ØBrown’s Error: The book claims there are 666 panes of glass on the pyramid outside the Louvre. The Museum says there are 673. (Page 21)

    ØBrown’s Error: The book claims the Olympics were held for Venus in 8-year cycles but they were actually held for Zeus in 4-year cycles. (Page 36)

    ØBrown’s Error: Mona Lisa is an androgynous portrait representing the fusing of male and Female (Page 120)

    However, Mona Lisa is a young Florentine woman who in 1495 married the well-known figure, Francesco del Giocondo, and thus came to be known as ``La Gioconda'‘. This is confirmed by the discovery of documentation in Florence, Italy archives. She had five children and two became nuns.

    ØBrown’s Error: Sir Isaac Newton was a secret “Goddess Worshipper”. Yet it is well known that he was a devout Christian …who wrote a commentary on the book of Danieland Revelation and calculated the physical return of Christ between the years 2000 and 2050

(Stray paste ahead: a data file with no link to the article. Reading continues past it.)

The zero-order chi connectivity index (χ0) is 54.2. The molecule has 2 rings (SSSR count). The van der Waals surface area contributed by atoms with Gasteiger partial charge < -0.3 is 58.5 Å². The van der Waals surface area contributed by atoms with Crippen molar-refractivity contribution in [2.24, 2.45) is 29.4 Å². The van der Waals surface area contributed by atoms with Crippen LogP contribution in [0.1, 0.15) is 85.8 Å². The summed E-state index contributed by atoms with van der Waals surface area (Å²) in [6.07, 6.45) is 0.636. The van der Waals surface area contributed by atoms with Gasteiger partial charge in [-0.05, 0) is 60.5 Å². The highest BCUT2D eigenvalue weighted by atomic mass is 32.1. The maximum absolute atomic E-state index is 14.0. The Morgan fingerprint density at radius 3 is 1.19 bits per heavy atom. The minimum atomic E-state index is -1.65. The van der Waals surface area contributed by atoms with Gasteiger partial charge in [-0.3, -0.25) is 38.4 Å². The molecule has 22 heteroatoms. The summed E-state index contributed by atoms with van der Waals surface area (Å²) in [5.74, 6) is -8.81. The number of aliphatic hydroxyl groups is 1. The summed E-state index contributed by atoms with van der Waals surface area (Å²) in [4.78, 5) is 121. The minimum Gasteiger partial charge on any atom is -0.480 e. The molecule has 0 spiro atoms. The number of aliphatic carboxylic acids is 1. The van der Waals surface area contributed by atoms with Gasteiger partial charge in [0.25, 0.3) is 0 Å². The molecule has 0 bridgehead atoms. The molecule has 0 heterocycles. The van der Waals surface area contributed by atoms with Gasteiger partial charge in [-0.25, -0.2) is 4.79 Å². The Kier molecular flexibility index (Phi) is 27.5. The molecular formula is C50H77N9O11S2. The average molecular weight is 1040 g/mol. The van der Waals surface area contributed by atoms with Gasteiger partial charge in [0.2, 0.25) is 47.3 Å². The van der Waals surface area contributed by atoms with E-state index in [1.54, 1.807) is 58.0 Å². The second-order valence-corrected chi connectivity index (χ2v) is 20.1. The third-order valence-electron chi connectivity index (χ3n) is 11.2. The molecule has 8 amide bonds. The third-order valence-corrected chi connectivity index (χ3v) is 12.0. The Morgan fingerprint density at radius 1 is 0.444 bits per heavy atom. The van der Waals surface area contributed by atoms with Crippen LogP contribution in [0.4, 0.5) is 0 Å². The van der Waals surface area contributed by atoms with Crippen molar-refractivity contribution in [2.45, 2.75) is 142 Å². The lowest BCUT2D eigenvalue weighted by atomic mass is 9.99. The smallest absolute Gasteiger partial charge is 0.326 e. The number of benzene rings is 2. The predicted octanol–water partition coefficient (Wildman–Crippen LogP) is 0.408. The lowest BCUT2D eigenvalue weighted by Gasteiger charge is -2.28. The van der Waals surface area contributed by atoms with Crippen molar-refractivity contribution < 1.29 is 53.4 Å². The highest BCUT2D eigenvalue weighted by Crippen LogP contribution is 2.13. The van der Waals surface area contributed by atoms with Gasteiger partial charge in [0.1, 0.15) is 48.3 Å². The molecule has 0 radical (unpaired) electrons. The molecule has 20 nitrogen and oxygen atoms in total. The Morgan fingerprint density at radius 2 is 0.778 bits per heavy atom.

ØBrown’s Error: The Dead Sea Scrolls were found in the 1950’s and included the Gospels. History clearly show that these scrolls were found in 1948 and there were no Gospels found there.

    ØBrown’s Error: The Gnostic Gospel, The Gospel of Philip was not written in Aramaic as the Da Vinci Code implies but in Coptic, translated from Greek. (Page 246)


    [​IMG]

    2. “The Priority of Sion” and the “Les Dossier Secret “


    The Priory of Sion”—a European secret society founded in 1099? (Fact Page)

    nFirst one was founded in Jerusalemabout 1100 ceased to exit in 1617, absorbed by the Jesuits.